Monday, August 12, 2013

Back to the Future Part 4: On Strategy


For few years now, I have been harping on the Marine Corps for its poor strategic education program. (Sorry, CG 13, EWS Class 2012-2013, I know you’re tired of this.) By poor, I do not mean that the strategic education is bad. Command and Staff College, where Marine officers receive their first real dose of strategic theory, has a great curriculum and outstanding staff. Rather, this dose of strategic theory comes far too late in an officer’s career. No tactical action exists without strategic context, but we pretend that it is not necessary or possible for an officer to understand that context until he or she is a field grade officer. This is false.

The justification for teaching officers strategic theory so late is that lieutenants and captains are not strategic leaders, they are tactical leaders. Theirs is not to question why, theirs is but to do or die, if you will. The decisions that company grade officers make on the battlefield are tactical in nature and thus strategic theory is unnecessary. It only makes sense that tactical leaders do not need strategic sense in order to make good tactical decisions.

This is right. Company grade officers are tactical leaders. But that Prussian-accented voice at the back of my mind whispers a quiet, “Nein.”
Strategy thereby gains the end it had ascribed to the [tactical] engagement, the end that constitutes its real significance… The original means of strategy is victory- that is, tactical success… Strategy, in connecting these factors with the outcome of the engagement, confers a special significance on that outcome and thereby on the engagement: it assigns a particular aim to it… Successful engagements or victories in all stages of importance may therefore be considered as strategic means… Not only individual engagements with particular aims are to be classified as means: any greater unity formed in a combination of engagements by being directed toward a common aim can also be considered as a means. - On War (Howard/Paret trans.) Pages 142-143.
What he means is that strategy determines ends and that those ends can only be accomplished through tactics. Tactics are only effective when endowed with significance that serves the strategy. A tactician must choose tactics that have that significance. Tactics that do not serve the strategy are, at best, wasteful. At worst, they are detrimental. Sun Tzu agrees: “Tactics without strategy is the noise before defeat.

Yet, we send lieutenants out to make tactical decisions without arming them with even the rudimentary skills necessary to give those decisions meaning. We cannot expect effective tactical decision making without strategic insight.  In fact, our doctrine depends on it. Maneuver warfare theory preaches that decision-making must be delegated to the lowest levels, that junior leaders must make their own decisions in the absence of orders or if the situation demands, that Marines must have a bias for action. This vacuum can be filled by only a few basic strategic theory classes at TBS and EWS. These basic classes would not be intended to make experts, but only to guide the self-study of those interested. On War is a mainstay on the Commandant’s Reading List, but few can pick up that tome and understand it without guidance or explanation. The Marine Corps expects every officer to conduct this self study but has yet to provide a decent guide to that study. The strategic theory forest is dark and thickly wooded, but a few chemlights along an officer’s path can do a world of good.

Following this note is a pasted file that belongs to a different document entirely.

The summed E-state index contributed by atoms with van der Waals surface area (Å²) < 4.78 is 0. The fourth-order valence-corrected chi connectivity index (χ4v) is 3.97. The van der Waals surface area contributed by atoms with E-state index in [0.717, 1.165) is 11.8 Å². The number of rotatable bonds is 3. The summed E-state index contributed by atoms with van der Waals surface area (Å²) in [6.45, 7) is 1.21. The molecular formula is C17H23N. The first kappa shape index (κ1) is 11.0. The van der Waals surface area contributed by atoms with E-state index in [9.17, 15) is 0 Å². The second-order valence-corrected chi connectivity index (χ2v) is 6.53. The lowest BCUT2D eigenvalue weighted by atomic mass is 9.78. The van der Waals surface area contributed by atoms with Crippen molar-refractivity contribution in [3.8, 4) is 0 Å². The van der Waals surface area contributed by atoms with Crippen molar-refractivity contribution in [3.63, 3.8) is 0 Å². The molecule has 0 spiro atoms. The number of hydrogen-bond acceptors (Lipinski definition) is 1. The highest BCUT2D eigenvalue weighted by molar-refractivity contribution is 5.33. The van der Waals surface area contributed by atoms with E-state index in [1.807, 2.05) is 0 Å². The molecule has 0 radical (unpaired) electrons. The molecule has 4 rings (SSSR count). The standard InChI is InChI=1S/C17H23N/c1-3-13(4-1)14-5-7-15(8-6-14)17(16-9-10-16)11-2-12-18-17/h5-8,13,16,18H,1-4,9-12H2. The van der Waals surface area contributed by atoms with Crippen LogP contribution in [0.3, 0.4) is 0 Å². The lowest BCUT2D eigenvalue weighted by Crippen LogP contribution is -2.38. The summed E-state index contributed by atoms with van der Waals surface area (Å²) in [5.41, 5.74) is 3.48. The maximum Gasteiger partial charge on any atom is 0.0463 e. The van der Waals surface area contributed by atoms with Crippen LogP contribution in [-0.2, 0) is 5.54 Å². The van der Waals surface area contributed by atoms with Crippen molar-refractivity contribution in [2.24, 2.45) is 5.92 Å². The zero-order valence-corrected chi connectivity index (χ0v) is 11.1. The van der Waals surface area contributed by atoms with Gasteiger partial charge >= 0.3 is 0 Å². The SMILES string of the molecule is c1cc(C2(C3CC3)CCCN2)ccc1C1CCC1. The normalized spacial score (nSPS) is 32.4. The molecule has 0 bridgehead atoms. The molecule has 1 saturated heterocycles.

To be sure, the Marine Corps is not a strategy-making body. However, the Marine Corps has a responsibility to inform those that do on tactical and operational plans. The necessity to understand strategy is clear. The Marine Corps used to understand this precept, one needs only read the first few pages of the Small Wars Manual to see that. Unfortunately, one needs only read a few pages of today’s diluted doctrine to see that it has forgotten it. Fortunately the solution to this problem is inexpensive. Since the future of the Marine Corps is one of budget austerity that looks worse all the time, education might be one of the last areas that the institution can affect. Thinking is free, after all, and adding classes on strategic theory to TBS and EWS is far more cost effective than the next leap ahead weapon system. What we cannot afford is to continue to ignore this important aspect of our profession.


  1. Sun Tzu never said, "tactics without strategy is the noise before the defeat." Army Colonel Gian Gentile used that a lot in his writings, but had to walk it back and issue a mea culpa for not digging it up from a primary source. First cited uses of the phrase is in 2003 (IIRC) in a book about Sun Tzu, but the author's words.

  2. I had always thought that all Commissioned officers (including the Lieutenants and Captains) were immediately taught strategic theory without waiting that they reach the level of field grade officer.

    I just hope that the Chinese counterpart of the US Marine Corps "under estimate" also the capacity and the capabilities of their Lieutenants and Captains or else, it won't be surprising in the near future that they would be better than the USMC.

  3. Military strategy is often a study that is underemphasized in Officer training. Some of the basic tenets in "The Art of War" should be taught at every grade level from lieutenant up through Colonel.

  4. I would like to believe that military strategy should be taught from the beginning of the non commissioned officers through lieutenant colonels. After all when in battle a Cpl. may take command of a small unit/platoon and carry out these duties anywhere from six months to a year in wartime.